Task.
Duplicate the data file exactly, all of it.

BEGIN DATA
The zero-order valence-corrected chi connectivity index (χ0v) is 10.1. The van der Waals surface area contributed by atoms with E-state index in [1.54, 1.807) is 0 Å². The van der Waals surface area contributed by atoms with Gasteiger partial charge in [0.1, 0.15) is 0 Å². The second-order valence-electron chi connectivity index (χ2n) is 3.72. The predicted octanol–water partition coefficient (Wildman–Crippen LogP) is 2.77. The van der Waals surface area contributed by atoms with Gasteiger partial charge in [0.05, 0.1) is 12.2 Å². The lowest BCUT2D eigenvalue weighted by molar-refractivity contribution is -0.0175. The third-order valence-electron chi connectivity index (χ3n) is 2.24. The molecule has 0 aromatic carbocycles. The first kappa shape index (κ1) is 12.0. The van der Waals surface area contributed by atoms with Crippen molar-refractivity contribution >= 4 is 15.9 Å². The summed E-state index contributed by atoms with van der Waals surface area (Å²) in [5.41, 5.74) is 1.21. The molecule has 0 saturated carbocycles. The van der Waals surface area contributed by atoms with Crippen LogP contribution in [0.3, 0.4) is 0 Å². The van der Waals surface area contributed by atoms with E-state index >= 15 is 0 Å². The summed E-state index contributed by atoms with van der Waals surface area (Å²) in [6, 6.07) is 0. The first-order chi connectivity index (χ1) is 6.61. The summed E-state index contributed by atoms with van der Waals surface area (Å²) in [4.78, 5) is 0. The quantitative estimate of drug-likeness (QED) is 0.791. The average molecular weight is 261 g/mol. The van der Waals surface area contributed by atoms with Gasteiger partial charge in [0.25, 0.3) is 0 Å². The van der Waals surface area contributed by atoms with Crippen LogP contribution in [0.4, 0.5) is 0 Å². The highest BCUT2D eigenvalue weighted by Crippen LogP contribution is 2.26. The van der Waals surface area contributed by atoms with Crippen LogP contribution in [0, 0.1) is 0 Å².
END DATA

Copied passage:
The zero-order valence-corrected chi connectivity index (χ0v) is 10.1. The van der Waals surface area contributed by atoms with E-state index in [1.54, 1.807) is 0 Å². The van der Waals surface area contributed by atoms with Gasteiger partial charge in [0.1, 0.15) is 0 Å². The second-order valence-electron chi connectivity index (χ2n) is 3.72. The predicted octanol–water partition coefficient (Wildman–Crippen LogP) is 2.77. The van der Waals surface area contributed by atoms with Gasteiger partial charge in [0.05, 0.1) is 12.2 Å². The lowest BCUT2D eigenvalue weighted by molar-refractivity contribution is -0.0175. The third-order valence-electron chi connectivity index (χ3n) is 2.24. The molecule has 0 aromatic carbocycles. The first kappa shape index (κ1) is 12.0. The van der Waals surface area contributed by atoms with Crippen molar-refractivity contribution >= 4 is 15.9 Å². The summed E-state index contributed by atoms with van der Waals surface area (Å²) in [5.41, 5.74) is 1.21. The molecule has 0 saturated carbocycles. The van der Waals surface area contributed by atoms with Crippen LogP contribution in [0.3, 0.4) is 0 Å². The van der Waals surface area contributed by atoms with E-state index >= 15 is 0 Å². The summed E-state index contributed by atoms with van der Waals surface area (Å²) in [6, 6.07) is 0. The first-order chi connectivity index (χ1) is 6.61. The summed E-state index contributed by atoms with van der Waals surface area (Å²) in [4.78, 5) is 0. The quantitative estimate of drug-likeness (QED) is 0.791. The average molecular weight is 261 g/mol. The van der Waals surface area contributed by atoms with Gasteiger partial charge in [0.25, 0.3) is 0 Å². The van der Waals surface area contributed by atoms with Crippen LogP contribution in [0.4, 0.5) is 0 Å². The highest BCUT2D eigenvalue weighted by Crippen LogP contribution is 2.26. The van der Waals surface area contributed by atoms with Crippen LogP contribution in [0, 0.1) is 0 Å².